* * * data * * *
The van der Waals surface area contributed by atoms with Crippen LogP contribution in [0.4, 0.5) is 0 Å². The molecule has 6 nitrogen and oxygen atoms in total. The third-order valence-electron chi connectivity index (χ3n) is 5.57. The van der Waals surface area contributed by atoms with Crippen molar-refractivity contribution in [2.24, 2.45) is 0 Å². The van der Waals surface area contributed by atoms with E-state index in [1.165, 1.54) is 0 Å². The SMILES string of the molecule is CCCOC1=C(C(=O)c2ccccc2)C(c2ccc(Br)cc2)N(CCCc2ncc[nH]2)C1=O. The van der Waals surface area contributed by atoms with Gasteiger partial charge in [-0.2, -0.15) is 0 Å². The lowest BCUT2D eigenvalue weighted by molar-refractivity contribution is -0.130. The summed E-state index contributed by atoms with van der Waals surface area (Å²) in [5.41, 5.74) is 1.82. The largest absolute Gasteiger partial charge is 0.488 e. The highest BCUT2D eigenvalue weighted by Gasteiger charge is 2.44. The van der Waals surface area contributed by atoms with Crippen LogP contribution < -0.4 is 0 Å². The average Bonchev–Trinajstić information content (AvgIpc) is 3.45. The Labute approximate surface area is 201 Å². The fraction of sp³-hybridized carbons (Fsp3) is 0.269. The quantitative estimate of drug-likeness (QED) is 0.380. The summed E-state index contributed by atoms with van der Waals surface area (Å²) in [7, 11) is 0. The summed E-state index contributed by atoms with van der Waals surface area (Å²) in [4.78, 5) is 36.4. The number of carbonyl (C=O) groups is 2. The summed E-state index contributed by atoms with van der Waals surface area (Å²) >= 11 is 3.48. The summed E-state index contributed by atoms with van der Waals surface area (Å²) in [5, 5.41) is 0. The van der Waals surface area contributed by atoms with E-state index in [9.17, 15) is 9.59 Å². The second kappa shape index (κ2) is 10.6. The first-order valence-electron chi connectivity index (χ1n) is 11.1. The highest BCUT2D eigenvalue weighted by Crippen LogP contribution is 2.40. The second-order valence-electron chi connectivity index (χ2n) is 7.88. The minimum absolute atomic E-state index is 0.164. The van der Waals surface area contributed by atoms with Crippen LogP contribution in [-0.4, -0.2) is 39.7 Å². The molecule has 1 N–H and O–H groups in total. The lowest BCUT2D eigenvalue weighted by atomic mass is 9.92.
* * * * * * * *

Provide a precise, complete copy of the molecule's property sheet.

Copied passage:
The van der Waals surface area contributed by atoms with Crippen LogP contribution in [0.4, 0.5) is 0 Å². The molecule has 6 nitrogen and oxygen atoms in total. The third-order valence-electron chi connectivity index (χ3n) is 5.57. The van der Waals surface area contributed by atoms with Crippen molar-refractivity contribution in [2.24, 2.45) is 0 Å². The van der Waals surface area contributed by atoms with E-state index in [1.165, 1.54) is 0 Å². The SMILES string of the molecule is CCCOC1=C(C(=O)c2ccccc2)C(c2ccc(Br)cc2)N(CCCc2ncc[nH]2)C1=O. The van der Waals surface area contributed by atoms with Gasteiger partial charge in [-0.2, -0.15) is 0 Å². The lowest BCUT2D eigenvalue weighted by molar-refractivity contribution is -0.130. The summed E-state index contributed by atoms with van der Waals surface area (Å²) in [5.41, 5.74) is 1.82. The largest absolute Gasteiger partial charge is 0.488 e. The highest BCUT2D eigenvalue weighted by Gasteiger charge is 2.44. The van der Waals surface area contributed by atoms with Crippen LogP contribution < -0.4 is 0 Å². The average Bonchev–Trinajstić information content (AvgIpc) is 3.45. The Labute approximate surface area is 201 Å². The fraction of sp³-hybridized carbons (Fsp3) is 0.269. The quantitative estimate of drug-likeness (QED) is 0.380. The summed E-state index contributed by atoms with van der Waals surface area (Å²) in [7, 11) is 0. The summed E-state index contributed by atoms with van der Waals surface area (Å²) in [4.78, 5) is 36.4. The number of carbonyl (C=O) groups is 2. The summed E-state index contributed by atoms with van der Waals surface area (Å²) >= 11 is 3.48. The summed E-state index contributed by atoms with van der Waals surface area (Å²) in [5, 5.41) is 0. The van der Waals surface area contributed by atoms with E-state index in [9.17, 15) is 9.59 Å². The second kappa shape index (κ2) is 10.6. The first-order valence-electron chi connectivity index (χ1n) is 11.1. The highest BCUT2D eigenvalue weighted by Crippen LogP contribution is 2.40. The second-order valence-electron chi connectivity index (χ2n) is 7.88. The minimum absolute atomic E-state index is 0.164. The van der Waals surface area contributed by atoms with Crippen LogP contribution in [-0.4, -0.2) is 39.7 Å². The molecule has 1 N–H and O–H groups in total. The lowest BCUT2D eigenvalue weighted by atomic mass is 9.92.